Outsourcing some of your agency work to freelancers can be an excellent idea. A freelancer can handle work overflow during busy periods, preventing you from the need to hire more staff. A freelancer might also have special skills required for a job that you can't fill in-house, such as content-writingand web development at a graphic design studio, etc.
But if you've never hired a freelancer before, it can be difficult to know where to begin. How do you find the perfect candidate? What skills do they need? How do you approach them about a project? How do you deal with copyright? Below, we've outlined the top 7 considerations you need to make when hiring a freelancer:
1. Get a Recommendation
Freelancers are a dime a dozen these days, and it can be difficult to tell the wheat from the chaff in an initial meeting. Sure, their work might be stunning, but how will you know about their work habits? Do they meet deadlines? How much handholding do they need?
Ask other contacts in the agency or business world for a recommendation. Not only will they be able to point you in the direction of a skilled freelancer, but they'll also be able to give you anecdotal evidence of their work habits and talent.
Google their name, check out their Linkedin profile for recommendations and their background. Linkedin recommendations are extremely trustworthy and can help you in picking the right freelancer out of those top 3 that you may have selected.
2. Choosing Your Freelancer
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With a few recommendations in hand, you contact three freelancers and start the conversation about the project. They all seem competent with good portfolios. Which one do you choose?
What you're looking for is a good combination of price, style, personality, and process. A short in-person conversation, phone call or Skype convo will give you a good idea of which candidate you'd like to work with. Come prepared with a list of questions - you should strive to find out how the freelancer deals with feedback, what their process is like, and how effectively they communicate.
3. Define the Project Parameters
The agency/freelancer relationship works much more symbiotically if you take the time before you approach them to outline the parameters of the job. This means having an idea of your key milestones, all the details of the deliverables (things like format, dimensions, colour scheme, word count, etc), and the in-house resources the freelancer can utilize.
4. Discuss the Budget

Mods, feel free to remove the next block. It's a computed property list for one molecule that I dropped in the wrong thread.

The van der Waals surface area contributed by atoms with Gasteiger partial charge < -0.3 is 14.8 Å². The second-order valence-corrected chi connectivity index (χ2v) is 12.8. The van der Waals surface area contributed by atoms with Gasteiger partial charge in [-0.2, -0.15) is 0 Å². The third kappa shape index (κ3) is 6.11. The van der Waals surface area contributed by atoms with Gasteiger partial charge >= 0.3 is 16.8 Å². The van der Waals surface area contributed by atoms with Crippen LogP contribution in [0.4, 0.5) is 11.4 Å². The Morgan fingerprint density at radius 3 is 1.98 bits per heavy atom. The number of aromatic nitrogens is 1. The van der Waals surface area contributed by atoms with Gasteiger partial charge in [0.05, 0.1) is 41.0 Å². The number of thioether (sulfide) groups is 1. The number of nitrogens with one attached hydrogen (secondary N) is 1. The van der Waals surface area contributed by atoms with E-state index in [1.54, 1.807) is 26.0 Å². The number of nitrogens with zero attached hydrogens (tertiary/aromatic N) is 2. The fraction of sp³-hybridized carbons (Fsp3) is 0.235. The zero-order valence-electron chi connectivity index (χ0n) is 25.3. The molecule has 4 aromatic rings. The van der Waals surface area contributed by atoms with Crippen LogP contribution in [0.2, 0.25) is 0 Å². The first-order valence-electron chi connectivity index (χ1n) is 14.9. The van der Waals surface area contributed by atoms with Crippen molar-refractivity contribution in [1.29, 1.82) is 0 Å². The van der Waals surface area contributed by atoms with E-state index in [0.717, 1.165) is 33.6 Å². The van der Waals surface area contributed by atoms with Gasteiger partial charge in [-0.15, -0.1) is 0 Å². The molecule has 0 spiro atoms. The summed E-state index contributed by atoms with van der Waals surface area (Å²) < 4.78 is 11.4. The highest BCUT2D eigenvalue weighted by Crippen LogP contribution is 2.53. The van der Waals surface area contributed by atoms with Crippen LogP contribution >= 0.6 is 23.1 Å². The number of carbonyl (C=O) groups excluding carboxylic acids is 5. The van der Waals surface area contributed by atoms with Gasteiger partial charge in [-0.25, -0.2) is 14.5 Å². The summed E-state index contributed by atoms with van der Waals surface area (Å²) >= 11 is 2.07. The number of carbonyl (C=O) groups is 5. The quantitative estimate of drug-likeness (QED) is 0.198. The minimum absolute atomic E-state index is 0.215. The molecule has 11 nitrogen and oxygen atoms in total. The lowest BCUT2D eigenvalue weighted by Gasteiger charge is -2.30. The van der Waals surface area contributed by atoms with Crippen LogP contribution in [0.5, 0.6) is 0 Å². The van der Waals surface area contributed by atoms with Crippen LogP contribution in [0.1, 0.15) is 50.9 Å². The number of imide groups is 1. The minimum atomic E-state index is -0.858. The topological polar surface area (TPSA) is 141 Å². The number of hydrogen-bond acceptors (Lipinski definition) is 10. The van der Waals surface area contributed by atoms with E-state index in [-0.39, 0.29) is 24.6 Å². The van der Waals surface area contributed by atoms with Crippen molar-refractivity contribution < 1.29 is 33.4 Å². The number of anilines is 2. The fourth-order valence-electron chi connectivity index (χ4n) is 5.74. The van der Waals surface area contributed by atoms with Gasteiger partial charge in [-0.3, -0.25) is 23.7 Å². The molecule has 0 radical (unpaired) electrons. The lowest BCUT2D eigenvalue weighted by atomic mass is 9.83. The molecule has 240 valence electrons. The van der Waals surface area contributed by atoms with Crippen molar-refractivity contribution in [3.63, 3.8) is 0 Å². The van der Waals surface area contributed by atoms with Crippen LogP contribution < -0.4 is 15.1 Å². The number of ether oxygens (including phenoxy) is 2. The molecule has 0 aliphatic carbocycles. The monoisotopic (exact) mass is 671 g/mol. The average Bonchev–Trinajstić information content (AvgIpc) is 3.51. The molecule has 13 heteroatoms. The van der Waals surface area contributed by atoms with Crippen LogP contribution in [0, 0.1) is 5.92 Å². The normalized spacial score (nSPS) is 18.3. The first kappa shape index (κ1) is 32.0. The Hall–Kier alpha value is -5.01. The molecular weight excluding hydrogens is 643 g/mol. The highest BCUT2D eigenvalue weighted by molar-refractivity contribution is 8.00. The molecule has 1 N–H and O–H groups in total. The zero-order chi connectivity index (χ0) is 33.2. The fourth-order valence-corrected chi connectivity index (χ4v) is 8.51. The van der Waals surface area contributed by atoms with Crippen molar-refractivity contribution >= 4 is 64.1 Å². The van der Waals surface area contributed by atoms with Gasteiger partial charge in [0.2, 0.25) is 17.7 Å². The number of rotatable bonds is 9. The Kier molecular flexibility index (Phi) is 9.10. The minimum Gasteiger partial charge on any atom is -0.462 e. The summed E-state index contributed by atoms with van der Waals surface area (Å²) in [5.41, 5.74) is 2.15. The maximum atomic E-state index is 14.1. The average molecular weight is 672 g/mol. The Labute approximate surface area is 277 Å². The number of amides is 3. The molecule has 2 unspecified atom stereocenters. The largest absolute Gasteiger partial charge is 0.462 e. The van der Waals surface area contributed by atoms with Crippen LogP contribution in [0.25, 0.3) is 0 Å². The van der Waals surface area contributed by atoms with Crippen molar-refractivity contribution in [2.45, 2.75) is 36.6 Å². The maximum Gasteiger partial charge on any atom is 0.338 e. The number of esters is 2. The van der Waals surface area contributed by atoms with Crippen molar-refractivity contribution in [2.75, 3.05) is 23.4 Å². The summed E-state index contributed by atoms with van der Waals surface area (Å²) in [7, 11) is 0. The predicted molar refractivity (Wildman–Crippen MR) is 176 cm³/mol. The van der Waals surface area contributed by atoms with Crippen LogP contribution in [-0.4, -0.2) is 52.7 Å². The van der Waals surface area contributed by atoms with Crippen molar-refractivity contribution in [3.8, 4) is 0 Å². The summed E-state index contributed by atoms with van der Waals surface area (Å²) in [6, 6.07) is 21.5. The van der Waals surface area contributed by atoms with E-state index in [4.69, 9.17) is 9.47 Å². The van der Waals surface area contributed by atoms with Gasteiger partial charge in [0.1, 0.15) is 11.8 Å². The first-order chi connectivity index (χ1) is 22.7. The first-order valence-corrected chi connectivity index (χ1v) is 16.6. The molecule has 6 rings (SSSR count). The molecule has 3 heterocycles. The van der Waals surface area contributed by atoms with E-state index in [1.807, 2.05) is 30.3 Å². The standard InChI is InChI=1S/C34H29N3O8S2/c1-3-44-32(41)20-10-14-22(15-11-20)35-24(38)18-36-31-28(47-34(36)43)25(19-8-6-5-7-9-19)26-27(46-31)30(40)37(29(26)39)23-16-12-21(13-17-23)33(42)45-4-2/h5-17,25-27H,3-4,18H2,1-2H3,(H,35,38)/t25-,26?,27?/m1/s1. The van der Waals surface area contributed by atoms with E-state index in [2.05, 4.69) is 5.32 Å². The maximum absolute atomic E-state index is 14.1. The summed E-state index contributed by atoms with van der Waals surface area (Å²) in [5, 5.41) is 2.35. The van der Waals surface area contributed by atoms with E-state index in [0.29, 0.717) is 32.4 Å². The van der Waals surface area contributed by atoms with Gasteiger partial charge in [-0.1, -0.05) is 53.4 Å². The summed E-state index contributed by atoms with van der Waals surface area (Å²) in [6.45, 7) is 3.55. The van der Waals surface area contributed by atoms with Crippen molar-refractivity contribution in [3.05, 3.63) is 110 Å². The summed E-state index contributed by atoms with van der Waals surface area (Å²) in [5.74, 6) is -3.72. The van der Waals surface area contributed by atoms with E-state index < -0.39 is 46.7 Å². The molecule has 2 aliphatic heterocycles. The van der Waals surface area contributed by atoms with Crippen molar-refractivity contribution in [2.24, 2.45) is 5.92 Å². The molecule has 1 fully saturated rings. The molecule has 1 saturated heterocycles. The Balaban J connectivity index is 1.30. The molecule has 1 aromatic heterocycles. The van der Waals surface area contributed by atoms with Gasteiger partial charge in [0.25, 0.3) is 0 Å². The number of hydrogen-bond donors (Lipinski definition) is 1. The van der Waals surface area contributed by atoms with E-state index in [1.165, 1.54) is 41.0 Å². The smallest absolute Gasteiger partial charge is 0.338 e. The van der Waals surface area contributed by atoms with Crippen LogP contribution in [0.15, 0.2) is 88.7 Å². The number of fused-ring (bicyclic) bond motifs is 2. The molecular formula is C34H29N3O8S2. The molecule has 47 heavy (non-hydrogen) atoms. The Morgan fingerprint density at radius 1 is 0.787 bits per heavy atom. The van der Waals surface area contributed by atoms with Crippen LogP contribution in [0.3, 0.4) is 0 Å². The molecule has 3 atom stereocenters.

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Freelance pricing can be an elusive beast - every freelancer prices their services differently, and it can often seem as if they have no rhyme or reason for how they set prices.
Know the amount you have to spend before you go into the project. Find out how the freelancer charges - do they work on an hourly rate, or charge a per-project fee? What does their fee include? Be upfront from the beginning about your budget, but be prepared to negotiate on what you will get for that money.
5. Clear Communication Process
Communication is key to a successful freelancer/agency relationship. Set up a single communication point through the agency - one person who talks to the freelancer - and make sure both parties understand the guidelines for communication, such as when replies to emails are expected. Problems arise when expectations aren't set properly and there isn't good communication through the project.
6. Freelancers and Copyright
Copyright ownership and transfer of rights is a vital part of any agency/freelancer contract. As the agency, you can't sell a copyright on to a client unless the freelancer has signed over rights to you. Ignorance about copyright on the sides of both parties can result in costly legal fees for the client down the road.
Copyright law varies state-to-state and country-to-country, but it pays to have a (hopefully short and not too expensive) conversation with an intellectual property lawyer so that you understand the law as it applies to your situation. The Kunvay intellectual property blog has a useful piece explaining the ins and outs of US copyright law as it applies to agencies + freelancers. Before taking on a freelancer, the copyright issues need to be carefully outlined in the contract.
7. Create a Style Guide
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A style guide is a short document created for each project that outlines the formatting, language, colour scheme, brand elements, and other style aspects of the project. This is essential reading for all freelancers, as it ensures that what they're working on is aligned with the work being done in-house. The more information the freelancer is given about the project and the client, the better the job they will do.
Working with a freelancer can be a joy, or a nightmare. The key to a symbiotic relationship is communication - taking the time to carefully outline the project parameters, come up with an action plan, and openly discuss all aspects of the job, including price and copyright.
Has your agency ever hired a freelancer? Are you a freelancer who works with agencies? Share your experiences below.